Thank you so much for committing to volunteer for Swingin’ D Horse Rescue! This private portal is where certified volunteers share information about horses, chores, events and other rescue business.
Bringing Visitors to Swingin' D
We appreciate you wanting to show off Swingin’ D and our horses to your friends and loved ones! To ensure everyone’s safety and the safety of our horses, we ask that you obtain permission before bringing any guests on the property. In addition, all guests are required to sign a liability release before entering the rescue. Thanks for helping us keep Swingin’ D safe!
- Muck paddocks, pens and shelters
- Prepare Chocos’ shelter for winter.
- Clean and organize the tack shed
- Separate halters by size
- Put leads on their own hooks
- Organize shelves by category
- Use shop vac to vacuum grain
- Move saddles, pads and blankets to new building
- Set up grain and supplies in new building near Skinnies
- Pour and mix grain into barrels
- Mix 2 bags of grain with 2.5-percent fat with one bag of Producers Pride in barrel closest to shed door
- Mix 1 bag Purina Senior with 1 bag SafeChoice Senior
- If Junior is not full, mix in Dumor Complete or SafeChoice Original
- Walk fence line and photograph problem spots
- Groom all horses (except Choco), starting with the Skinnies
- Pick feet
Please use this form when conducting a checkup on adopted horses. When you’re assigned a horse, we’ll provide the top portion of information, and you’ll visit and fill in the rest!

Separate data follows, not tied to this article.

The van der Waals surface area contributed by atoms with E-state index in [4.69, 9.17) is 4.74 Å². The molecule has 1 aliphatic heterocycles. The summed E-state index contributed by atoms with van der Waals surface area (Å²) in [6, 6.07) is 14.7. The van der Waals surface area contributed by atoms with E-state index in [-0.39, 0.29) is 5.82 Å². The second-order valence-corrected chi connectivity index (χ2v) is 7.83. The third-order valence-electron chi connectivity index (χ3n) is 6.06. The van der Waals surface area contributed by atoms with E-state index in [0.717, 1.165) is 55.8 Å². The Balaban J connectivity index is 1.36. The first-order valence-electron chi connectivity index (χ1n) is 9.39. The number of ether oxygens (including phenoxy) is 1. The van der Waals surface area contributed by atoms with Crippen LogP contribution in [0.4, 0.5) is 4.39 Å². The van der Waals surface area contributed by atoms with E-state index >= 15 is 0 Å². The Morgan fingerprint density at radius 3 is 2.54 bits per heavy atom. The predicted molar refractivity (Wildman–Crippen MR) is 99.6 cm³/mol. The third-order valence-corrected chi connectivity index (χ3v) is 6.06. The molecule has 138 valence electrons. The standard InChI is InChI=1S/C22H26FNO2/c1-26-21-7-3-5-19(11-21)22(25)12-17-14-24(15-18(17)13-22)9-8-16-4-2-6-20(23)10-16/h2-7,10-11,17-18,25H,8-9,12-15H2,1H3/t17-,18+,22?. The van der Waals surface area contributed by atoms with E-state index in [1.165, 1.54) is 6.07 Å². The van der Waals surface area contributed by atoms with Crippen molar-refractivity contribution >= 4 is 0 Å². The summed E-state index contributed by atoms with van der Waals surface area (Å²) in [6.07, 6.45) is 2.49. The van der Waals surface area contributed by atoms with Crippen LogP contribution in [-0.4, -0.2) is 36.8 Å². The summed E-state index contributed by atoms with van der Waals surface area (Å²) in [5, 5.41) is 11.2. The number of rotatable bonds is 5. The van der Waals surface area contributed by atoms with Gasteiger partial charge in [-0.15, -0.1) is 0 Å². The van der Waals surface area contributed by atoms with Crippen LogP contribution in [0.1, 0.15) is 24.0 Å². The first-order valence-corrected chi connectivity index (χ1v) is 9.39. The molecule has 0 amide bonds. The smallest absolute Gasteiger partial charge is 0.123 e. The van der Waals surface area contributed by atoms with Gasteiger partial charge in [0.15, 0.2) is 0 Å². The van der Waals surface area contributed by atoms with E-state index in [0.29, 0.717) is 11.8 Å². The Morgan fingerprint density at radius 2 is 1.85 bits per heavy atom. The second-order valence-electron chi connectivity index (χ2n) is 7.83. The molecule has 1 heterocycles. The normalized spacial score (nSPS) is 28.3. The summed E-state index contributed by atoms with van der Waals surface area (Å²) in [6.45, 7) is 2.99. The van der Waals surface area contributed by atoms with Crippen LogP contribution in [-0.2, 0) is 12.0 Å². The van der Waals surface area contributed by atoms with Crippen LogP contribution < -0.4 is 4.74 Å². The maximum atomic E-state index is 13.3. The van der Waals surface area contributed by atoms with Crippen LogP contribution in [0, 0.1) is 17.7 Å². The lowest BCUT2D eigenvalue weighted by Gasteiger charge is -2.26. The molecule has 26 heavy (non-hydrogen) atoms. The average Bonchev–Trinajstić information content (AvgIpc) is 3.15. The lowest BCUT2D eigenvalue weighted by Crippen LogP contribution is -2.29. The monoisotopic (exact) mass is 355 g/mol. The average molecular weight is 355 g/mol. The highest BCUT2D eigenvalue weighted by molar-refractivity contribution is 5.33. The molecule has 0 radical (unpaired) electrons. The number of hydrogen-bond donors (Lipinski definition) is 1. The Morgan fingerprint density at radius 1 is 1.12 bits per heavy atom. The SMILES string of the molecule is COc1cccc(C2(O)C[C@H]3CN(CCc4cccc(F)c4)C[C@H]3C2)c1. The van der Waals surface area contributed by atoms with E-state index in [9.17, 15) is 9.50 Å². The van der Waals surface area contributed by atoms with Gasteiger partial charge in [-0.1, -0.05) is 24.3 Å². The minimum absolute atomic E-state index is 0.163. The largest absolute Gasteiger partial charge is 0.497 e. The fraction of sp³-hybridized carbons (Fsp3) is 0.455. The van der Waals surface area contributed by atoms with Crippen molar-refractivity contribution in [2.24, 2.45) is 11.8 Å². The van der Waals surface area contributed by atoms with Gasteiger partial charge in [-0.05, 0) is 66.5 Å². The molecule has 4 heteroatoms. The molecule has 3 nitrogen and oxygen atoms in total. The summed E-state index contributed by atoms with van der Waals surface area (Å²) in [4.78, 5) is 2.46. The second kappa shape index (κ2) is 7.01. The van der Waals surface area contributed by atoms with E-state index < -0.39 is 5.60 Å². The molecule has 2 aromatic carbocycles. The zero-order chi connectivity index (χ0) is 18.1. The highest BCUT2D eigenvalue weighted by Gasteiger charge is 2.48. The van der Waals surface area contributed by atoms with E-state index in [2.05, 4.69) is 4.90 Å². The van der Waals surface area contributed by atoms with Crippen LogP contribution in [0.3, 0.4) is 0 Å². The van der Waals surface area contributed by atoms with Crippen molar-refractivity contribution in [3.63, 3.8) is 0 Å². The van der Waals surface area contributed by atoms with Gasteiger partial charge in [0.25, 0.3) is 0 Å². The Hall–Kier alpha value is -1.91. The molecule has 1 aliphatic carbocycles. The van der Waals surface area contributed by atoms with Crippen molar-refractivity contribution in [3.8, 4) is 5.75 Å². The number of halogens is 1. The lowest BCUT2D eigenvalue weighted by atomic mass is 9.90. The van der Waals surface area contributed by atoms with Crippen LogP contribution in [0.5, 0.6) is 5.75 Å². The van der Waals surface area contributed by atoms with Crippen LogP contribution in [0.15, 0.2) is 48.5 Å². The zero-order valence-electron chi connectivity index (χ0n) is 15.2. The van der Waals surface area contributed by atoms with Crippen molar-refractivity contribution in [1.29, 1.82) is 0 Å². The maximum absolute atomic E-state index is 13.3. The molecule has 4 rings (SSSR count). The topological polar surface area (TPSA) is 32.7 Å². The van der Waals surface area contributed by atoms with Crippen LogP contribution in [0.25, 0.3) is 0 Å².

Adopted Horse Visits
Here’s where we’ll share information about horse health. Tell us what you’re seeing when you spend time with the horses, and we’ll share that information here.
As of December 6, 2018, we’re concerned about Bo. He’s the paint to the left of Aubrey. He’s also the boss of the herd. Right now, he’s acting grumpy and not wanting anyone to touch him. That’s very unusual for Bo. While typically pretty businesslike, he still enjoys a little scratching and petting. He’s pinning his ears as you move from petting his face to his neck or further. We’ve called the vet, and she plans to visit on Friday, December 7 (that was her earliest appointment). We suspect he has a sheath bean that’s making him uncomfortable because his appetite is not affected and he’s exhibiting no other symptoms but grumpiness. Please be aware, and avoid touching Bo until the vet tells us what’s happening.
As of December 6, 2018, Ralphie, the sorrel gelding in the photos below, has a raw spot under the top of his tail that requires cleaning, treating and bandaging every evening. He just finished antibiotics to treat the infection, but the wound is still healing. Please let us know if the bandage comes off or falls below the wound. Ralphie is typically pretty good to stand when you dress his wound. Just be sure to let him know you’re coming, and pat him along his back all the way to his tail before you touch the injury.